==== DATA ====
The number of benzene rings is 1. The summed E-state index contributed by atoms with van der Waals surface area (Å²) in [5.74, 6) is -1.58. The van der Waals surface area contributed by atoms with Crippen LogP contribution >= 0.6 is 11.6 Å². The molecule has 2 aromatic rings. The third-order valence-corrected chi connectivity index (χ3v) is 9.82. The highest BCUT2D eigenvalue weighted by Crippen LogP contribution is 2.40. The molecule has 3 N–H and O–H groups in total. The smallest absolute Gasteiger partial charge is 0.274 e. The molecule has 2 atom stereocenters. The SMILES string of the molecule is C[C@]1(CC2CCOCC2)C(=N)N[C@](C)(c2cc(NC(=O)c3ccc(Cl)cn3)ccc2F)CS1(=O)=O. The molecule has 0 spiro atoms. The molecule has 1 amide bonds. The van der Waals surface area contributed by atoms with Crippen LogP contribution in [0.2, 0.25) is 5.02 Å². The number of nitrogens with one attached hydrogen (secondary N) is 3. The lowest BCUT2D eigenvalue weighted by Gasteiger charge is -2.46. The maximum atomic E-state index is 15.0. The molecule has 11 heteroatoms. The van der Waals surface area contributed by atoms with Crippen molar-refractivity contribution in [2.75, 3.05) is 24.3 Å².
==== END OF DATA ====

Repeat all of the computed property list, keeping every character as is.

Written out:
The number of benzene rings is 1. The summed E-state index contributed by atoms with van der Waals surface area (Å²) in [5.74, 6) is -1.58. The van der Waals surface area contributed by atoms with Crippen LogP contribution >= 0.6 is 11.6 Å². The molecule has 2 aromatic rings. The third-order valence-corrected chi connectivity index (χ3v) is 9.82. The highest BCUT2D eigenvalue weighted by Crippen LogP contribution is 2.40. The molecule has 3 N–H and O–H groups in total. The smallest absolute Gasteiger partial charge is 0.274 e. The molecule has 2 atom stereocenters. The SMILES string of the molecule is C[C@]1(CC2CCOCC2)C(=N)N[C@](C)(c2cc(NC(=O)c3ccc(Cl)cn3)ccc2F)CS1(=O)=O. The molecule has 0 spiro atoms. The molecule has 1 amide bonds. The van der Waals surface area contributed by atoms with Crippen LogP contribution in [0.2, 0.25) is 5.02 Å². The number of nitrogens with one attached hydrogen (secondary N) is 3. The lowest BCUT2D eigenvalue weighted by Gasteiger charge is -2.46. The maximum atomic E-state index is 15.0. The molecule has 11 heteroatoms. The van der Waals surface area contributed by atoms with Crippen molar-refractivity contribution in [2.75, 3.05) is 24.3 Å².